I try to be polite to people, even the irritating telemarketers or charity solicitors whose calls intrude at inconvenient times. Usually, my response goes pretty much like this: “I’m sorry—I’m not interested, but good luck with your calls today.”
Sometimes, however, I can’t stick to my script. Something in the caller’s tone of voice or words reaches deep enough to push me out of Polite Zone and into the realm of Very, Very Cross. And sometimes being Very, Very Cross means I am rude.
I like to think of myself as polite. But I know that I am not always polite. I am merely usually polite.
So what do my occasional impolite conversations with telemarketers have to do with creating characters? It’s this: Characters don’t exist in a vacuum, any more than you and I do. They interact with each other, with events, with the world around them. Just like real people who are mostly polite but sometimes not (ahem), well-developed characters aren’t 100% consistent: they aren’t always quiet, they aren’t always boisterous, they aren’t always neat, they aren’t always generous. When creating realistic characters, usually is more realistic than always.
Knowing your character’s “usually” and “sometimes” adds three-dimensionality. As Shannon Wiersbitzky wrote earlier in this course, characters can be flat (simple) or round (more fully-developed). You want your main characters to be well-developed, realistic, and round, and a character who always behaves the same way is flat. As my agent Linda Pratt points out, “it’s the layers underneath that make a character interesting. How does the character surprise you? It’s often in interactions with other characters that those surprises come out.” In my mind, the surprises Linda Pratt is referring to are the sometimes.
The sometimes parts of your character may be either conscious or subconscious. Perhaps the character is making a choice to be different. In Linda Urban’s middle-grade novel HOUND DOG TRUE, Uncle Potluck is a pretty happy-go-lucky, loosey-goosey story-spinning kind of guy — unless Principal Bonnet is nearby. Then his words, his manners, even his body movements become noticeably formal and stilted as he strives to impress her.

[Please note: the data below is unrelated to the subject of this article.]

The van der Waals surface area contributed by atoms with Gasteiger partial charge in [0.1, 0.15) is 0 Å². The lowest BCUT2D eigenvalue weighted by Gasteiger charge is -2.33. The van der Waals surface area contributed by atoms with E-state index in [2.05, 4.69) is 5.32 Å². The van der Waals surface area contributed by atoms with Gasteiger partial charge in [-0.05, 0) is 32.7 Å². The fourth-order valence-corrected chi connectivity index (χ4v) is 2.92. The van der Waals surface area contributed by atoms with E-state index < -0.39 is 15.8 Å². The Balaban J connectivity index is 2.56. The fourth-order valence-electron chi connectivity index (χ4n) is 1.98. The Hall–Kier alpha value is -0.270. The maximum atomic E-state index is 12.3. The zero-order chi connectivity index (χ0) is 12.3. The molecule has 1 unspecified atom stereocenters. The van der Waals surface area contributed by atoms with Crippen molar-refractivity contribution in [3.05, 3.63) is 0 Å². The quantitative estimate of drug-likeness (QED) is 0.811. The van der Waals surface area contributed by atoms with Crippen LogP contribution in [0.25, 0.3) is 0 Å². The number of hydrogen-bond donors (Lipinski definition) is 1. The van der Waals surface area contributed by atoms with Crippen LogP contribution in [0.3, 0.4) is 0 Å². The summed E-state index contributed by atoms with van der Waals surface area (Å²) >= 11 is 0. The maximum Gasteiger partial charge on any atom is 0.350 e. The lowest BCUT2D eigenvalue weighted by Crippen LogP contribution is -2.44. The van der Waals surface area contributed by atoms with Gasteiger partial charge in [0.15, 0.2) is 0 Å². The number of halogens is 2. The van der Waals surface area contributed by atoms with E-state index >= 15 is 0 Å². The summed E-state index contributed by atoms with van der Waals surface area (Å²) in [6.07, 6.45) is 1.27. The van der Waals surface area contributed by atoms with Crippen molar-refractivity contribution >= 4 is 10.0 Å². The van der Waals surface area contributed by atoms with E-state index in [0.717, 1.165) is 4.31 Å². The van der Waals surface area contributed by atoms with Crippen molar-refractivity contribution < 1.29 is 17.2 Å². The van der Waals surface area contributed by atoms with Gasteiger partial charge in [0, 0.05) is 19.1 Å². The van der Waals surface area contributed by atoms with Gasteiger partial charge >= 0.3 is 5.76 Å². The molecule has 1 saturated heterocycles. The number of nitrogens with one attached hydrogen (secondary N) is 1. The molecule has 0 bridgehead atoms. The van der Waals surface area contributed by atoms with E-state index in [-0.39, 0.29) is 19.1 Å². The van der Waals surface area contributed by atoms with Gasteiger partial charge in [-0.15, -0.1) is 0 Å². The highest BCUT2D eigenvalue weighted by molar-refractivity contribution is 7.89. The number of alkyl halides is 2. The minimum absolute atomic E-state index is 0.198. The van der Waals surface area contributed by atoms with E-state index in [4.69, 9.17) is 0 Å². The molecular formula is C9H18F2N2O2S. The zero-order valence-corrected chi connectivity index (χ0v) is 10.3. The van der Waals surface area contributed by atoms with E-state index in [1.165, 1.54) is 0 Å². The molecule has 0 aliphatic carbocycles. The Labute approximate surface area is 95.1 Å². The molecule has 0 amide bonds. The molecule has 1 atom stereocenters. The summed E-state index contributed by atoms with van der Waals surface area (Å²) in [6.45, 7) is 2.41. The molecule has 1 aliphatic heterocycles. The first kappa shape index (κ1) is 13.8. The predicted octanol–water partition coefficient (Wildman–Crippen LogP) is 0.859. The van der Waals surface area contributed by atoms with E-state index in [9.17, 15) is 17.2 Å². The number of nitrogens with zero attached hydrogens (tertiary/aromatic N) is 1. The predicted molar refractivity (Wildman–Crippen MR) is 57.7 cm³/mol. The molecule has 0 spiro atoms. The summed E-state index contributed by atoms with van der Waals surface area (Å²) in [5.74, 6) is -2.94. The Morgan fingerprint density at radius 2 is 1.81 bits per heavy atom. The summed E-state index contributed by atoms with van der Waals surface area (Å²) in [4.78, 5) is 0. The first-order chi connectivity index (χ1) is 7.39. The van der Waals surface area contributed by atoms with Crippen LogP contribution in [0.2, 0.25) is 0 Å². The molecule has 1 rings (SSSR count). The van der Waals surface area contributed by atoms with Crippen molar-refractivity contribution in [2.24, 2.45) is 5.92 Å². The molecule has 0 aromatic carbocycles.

On the other hand, the sometimes might also be unconscious or a new behavior for the character. I doubt little Prudence in Elizabeth George Speare’s THE WITCH OF BLACKBIRD POND set out to change herself by taking reading lessons from Kit—she was simply starving for the love her mother denied her—and yet we see her blossom; Speare writes, “The tight little bud that was the real Prudence had steadily opened its petals in the sunshine of Kit’s friendship and Hannah’s gentle affection.” That blossoming gives Prudence the strength to testify on Kit’s behalf at the witchcraft trial.
While planning this blog post, I was tossing ideas around with Linda Urban (who writes amazing, memorable characters, by the way) and was struck by this comment: “In thinking about the always and the exception, “ she said, “what makes the exception come out? The exception signals to your reader that something matters.”
Take time to ponder your character’s usually and sometimes. Let’s say your character is a quiet, introspective person. What would it take to make her speak up when she’d rather be silent or when it’s easier to be silent? Is there one friend with whom she can become boisterous? Is that friend boisterous herself? Or do they become boisterous when they’re together? Why?
Or the reverse? Maybe your character is the boisterous one. She’s loud and irrepressible in every situation you throw at her—and then, all of a sudden, she’s quiet. Even Pippi Longstocking gets sad sometimes.
And to take it a step farther—what if your character is usually quiet, but sometimes boisterous with her friend—but then something happens that makes her choose quiet in her interactions with that friend?
Knowing your character’s usually and sometimes can actually help you develop your plot.
One last thought: you may not realize how your character will act in a situation until you are actually writing the situation and watching your character’s knock up against one another—in other words, the sometimes might even surprise you. If this happens, let it evolve. Your character is telling you something important.
Gotta go. My phone is ringing . . .
Despite the oft-quoted adage to write what you know, Anne Marie Pace has never been a bear, a vampire, a pig, or a ballerina. She is the author of the Vampirina Ballerina series, illustrated by LeUyen Pham, and published by Disney-Hyperion, as well as two original paperbacks for Scholastic Book Clubs, Never Ever Talk to Strangers and A Teacher for Bear, both about bears. Coming in fall 2016 from Henry Holt is Pigloo, illustrated by Lorna Hussey. She is an active member of SCBWI. She lives in Virginia with her husband, four teenagers, and two ill-behaved dogs.
Registered for Summer School? Check out Anne Marie’s awesome writing exercise in the exercise book.